You are currently viewing Market Snapshot 3.21.23- Markets Are Calming A Bit

Market Snapshot 3.21.23- Markets Are Calming A Bit

Good Tuesday AM,

Maybe less concern over the banking sector today as Treasury Secretary Yellen continues to reaffirm markets and consumers that their deposits are safe.

Markets are calming a bit but it is likely the calm before tomorrow’s storm of news and reaction with the Fed meeting.

The 10-yr Treasury has backed up to 3.57% and the 2-yr, which I don’t often mention, is 4.14. The reason to mention today is that the spread between the two continues to narrow. While the yield on the 2-yr should be lower than the 10-yr, once it inverts, it is a sign that recession is on the way. When it then un-inverts, well, the recession is more imminent. We are not anywhere close to this yet, but we are watching this.

The importance of tomorrow’s Fed announcement cannot easily be overstated. While I expect a 25bps hike and commentary shoring up the banking sector and reevaluating future hikes, it is a big unknown. On the scenario above, rates likely improve. If the Fed does not walk back any future hikes for the moment, rates will pop to the high side. The news breaks at 11a.m. Pacific so if you are floating overnight, be ready at the trigger by 11.

A little insight as to why banks can fall off a cliff so quickly.

Money managers, who must mark investments at market prices, sold a lot of their low-coupon Mortgage Bonds at a loss. But banks largely held on. They classified much of the debt as “hold-to-maturity,” which—unlike “available-for-sale” securities—can be marked at above-market prices because they are meant to be held until repayment. The strategy backfired on SVB when a rash of withdrawals forced it to sell the securities at a loss, triggering a run on the bank. Now bank analysts and Mortgage Bond investors alike are probing the holdings of other midsize banks out of fear their depositors will also lose confidence.

It’s not just Silicon Valley Bank.

Rising interest rates have cut the market value of U.S. bank assets and made the entire financial system more fragile. “The U.S. banking system’s market value of assets is $2 trillion lower than suggested by their book value of assets. We show that these losses, combined with a large share of uninsured deposits at some U.S. banks can impair their stability. However unlikely this is, if only half of uninsured depositors decide to withdraw, almost 190 banks are at a potential risk of impairment to even insured depositors, with potentially $300 billion of insured deposits at risk. If uninsured deposit withdrawals cause even small fire sales, substantially more banks are at risk,” University of Southern California’s Erica Xuewei Jiang and co-authors write in a working paper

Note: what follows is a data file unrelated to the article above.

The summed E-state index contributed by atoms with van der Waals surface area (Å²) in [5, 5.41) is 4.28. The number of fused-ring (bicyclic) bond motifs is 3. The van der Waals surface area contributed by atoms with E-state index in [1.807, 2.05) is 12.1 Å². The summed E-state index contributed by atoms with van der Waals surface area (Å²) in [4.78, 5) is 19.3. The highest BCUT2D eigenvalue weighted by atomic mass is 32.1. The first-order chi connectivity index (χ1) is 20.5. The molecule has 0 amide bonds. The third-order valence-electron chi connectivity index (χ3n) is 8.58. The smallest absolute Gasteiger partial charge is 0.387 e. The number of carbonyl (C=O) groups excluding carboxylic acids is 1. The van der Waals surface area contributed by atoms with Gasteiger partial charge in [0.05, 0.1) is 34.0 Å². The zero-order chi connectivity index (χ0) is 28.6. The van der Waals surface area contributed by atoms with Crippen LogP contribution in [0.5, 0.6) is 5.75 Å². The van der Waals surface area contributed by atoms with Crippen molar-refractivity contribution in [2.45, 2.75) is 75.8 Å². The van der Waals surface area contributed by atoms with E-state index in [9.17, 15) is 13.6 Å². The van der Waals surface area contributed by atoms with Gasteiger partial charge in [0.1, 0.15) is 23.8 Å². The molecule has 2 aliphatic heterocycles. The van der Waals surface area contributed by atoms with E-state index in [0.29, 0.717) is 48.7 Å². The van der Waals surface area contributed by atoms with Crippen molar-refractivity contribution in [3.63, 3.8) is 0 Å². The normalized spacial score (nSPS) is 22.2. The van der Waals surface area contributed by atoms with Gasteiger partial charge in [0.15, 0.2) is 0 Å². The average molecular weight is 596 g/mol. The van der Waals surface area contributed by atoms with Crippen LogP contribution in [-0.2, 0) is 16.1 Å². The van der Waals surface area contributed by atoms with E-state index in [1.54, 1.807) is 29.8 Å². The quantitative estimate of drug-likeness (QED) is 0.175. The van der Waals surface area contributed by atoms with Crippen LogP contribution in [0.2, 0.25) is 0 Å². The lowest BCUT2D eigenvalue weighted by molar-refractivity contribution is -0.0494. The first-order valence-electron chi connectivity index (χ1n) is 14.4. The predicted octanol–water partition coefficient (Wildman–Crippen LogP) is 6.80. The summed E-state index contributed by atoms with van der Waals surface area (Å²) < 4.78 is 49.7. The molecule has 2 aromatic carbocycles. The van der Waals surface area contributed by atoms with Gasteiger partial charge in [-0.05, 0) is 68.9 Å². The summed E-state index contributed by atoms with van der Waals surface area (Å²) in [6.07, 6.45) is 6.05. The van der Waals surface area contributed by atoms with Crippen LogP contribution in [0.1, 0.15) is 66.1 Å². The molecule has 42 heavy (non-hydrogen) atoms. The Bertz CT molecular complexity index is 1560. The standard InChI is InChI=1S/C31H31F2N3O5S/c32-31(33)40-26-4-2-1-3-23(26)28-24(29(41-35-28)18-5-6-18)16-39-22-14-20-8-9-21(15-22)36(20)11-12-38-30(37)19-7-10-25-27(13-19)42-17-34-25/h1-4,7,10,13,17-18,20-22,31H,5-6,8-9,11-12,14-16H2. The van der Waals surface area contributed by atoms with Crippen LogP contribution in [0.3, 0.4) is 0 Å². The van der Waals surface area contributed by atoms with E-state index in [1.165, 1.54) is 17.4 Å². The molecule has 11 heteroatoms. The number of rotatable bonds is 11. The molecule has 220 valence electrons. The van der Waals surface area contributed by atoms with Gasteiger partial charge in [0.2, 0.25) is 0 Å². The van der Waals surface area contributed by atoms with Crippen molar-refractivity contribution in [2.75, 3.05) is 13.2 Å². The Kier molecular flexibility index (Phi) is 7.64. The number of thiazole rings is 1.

Good news today…

Sales of previously owned homes rose 14.5% in February compared with January, according to a seasonally adjusted count by the National Association of Realtors. That put sales at an annualized rate of 4.58 million units. It was the first monthly gain in 12 months and the largest increase since July 2020, just after the start of the Covid-19 pandemic. Sales were, however, 22.6% lower than they were in February of last year. These sales counts are based on closings, so the contracts were likely signed at the end of December and throughout January, when mortgage rates had fallen sharply. The average rate on the popular 30-year fixed loan hovered in the low 6% range throughout January after reaching a high of 7% last fall.

Some more on the Fed from the WSJ

Federal Reserve Chair Jerome Powell and his colleagues this week face one of their toughest calls in years: whether to raise interest rates again to fight stubbornly high inflation or take a timeout amid the most intense banking crisis since 2008. The decision over whether to raise interest rates by a quarter-percentage point is likely to hinge in part on how markets digest the forced marriage Sunday of two Swiss banking giants, UBS and Credit Suisse, and other steps to calm fears of contagion in the banking system. Fed officials’ two-day meeting concludes Wednesday, Nick Timiraos writes.

The Fed has tried over the past year to telegraph its rate moves to avoid surprises and minimize volatility. Until now, it hasn’t confronted an abrupt and fluid crisis on the eve of a policy meeting. Central-bank officials who think lending and other financial conditions are at greater risk of tightening abruptly because of the banking shock could favor forgoing an increase. Those who see the effects as more likely to be temporary, contained, or modest could argue for pressing ahead with the next increase, aimed at cooling the economy, amid still-high inflation. The question is when does the next leg of the economic cycle begin.

The Consumer is already paying for it.

The question is how much pain tolerance is out there before people stop buying. I think we are coming close.

American consumers were already grappling with elevated inflation and rising interest rates. Now they face another test from banking sector turmoil and tighter financial conditions. Unrest in the banking sector could make it more difficult for some consumers to obtain loans to buy homes, cars and other big-ticket items, which would slow broader consumer spending. Economists say much of the near-term impact could depend more on Americans’ psychology—whether they have confidence the economy will weather the banking storm that might or might not directly hit their pocketbooks. Any spillover from the banking sector’s problems could threaten consumer spending, which accounts for about 70% of U.S. output, Gabriel T. Rubin reports.

Please remain safe and stay healthy, Make today great!